A new development finance fund to help regional SME housebuilders thrive has been launched by Newstead Capital in partnership with the government’s housing accelerator, Homes England.
Homes England, Greater Manchester Pension Fund and listed wealth manager Mattioli Woods are among a string of investors who have committed £80m to the new lending facility.
Homes England chief executive Peter Denton said: “This partnership is our latest intervention to offer SME housebuilders a route to finance that may otherwise be unavailable through traditional means.”
He added that his organisation’s investment in the fund signalled the government’s support for accessible and competitive finance for SME developers across the country.
The aim is to grow the fund to £300m in subsequent capital raised and deliver £1bn of lending over the fund’s lifetime by bringing in new sources of institutional capital.
Newstead Capital chief executive Simon Champ said: “Our fund is the first of its kind. We are providing a conduit for long-term institutional investors to gain access to a market which until now has been out of reach.”
Homes England hopes the new fund will diversify lending to SME housebuilders enabling more than 5,000 high-quality, affordably priced and efficient homes to be built as a result.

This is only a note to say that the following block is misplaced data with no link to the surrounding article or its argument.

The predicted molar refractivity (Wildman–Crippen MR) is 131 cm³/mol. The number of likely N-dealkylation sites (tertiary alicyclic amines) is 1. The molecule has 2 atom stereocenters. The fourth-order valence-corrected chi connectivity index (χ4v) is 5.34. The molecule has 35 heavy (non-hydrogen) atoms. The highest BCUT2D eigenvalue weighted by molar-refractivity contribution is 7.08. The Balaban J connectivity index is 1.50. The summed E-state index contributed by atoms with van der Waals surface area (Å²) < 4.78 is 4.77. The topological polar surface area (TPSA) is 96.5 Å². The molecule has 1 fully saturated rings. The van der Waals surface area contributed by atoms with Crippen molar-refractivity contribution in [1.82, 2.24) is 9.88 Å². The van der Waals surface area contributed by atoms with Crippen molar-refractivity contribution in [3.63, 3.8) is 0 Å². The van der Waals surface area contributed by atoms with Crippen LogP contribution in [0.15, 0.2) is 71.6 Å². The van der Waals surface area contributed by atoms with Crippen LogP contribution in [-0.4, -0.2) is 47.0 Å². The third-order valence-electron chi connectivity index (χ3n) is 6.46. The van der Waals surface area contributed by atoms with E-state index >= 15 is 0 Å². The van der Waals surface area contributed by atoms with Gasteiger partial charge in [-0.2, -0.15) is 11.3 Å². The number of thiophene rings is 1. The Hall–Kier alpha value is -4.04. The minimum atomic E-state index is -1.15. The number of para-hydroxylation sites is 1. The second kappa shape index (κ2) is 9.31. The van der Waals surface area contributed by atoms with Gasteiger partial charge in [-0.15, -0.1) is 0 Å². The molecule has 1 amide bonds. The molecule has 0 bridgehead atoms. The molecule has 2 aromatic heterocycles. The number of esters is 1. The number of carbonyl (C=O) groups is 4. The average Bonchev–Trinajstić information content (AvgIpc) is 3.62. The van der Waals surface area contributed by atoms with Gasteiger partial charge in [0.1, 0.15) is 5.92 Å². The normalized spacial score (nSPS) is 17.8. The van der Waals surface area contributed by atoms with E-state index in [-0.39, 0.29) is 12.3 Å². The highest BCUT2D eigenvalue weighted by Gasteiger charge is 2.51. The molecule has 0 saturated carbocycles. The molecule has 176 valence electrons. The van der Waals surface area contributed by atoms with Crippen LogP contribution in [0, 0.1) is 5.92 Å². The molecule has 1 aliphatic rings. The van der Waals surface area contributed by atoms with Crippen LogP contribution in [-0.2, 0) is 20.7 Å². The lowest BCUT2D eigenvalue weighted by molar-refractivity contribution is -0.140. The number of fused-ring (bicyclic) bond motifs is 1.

“By empowering smaller regional housebuilders, the fund will help to encourage the creation of sympathetic and environmentally responsible projects while supporting the regional SME house building sector and boosting regional job creation,” said Mr Denton.
Planning rather than lending is the main hurdle
In 1988, SME housebuilders built 39 per cent of new homes, by 2020 this had dropped to 10 per cent according to research by property agent Savills.
The National Federation of Builders, NFB, said accessing finance was not the reason why SME developers were going out of business.
NFB housing and planning head Rico Wojtulewicz said: “SMEs can get lending, just not at viable rates that cover the two years plus waiting for planning, especially on unallocated sites. If the government really wants to help Homes England, it must stop tinkering and give them planning and delivery powers.”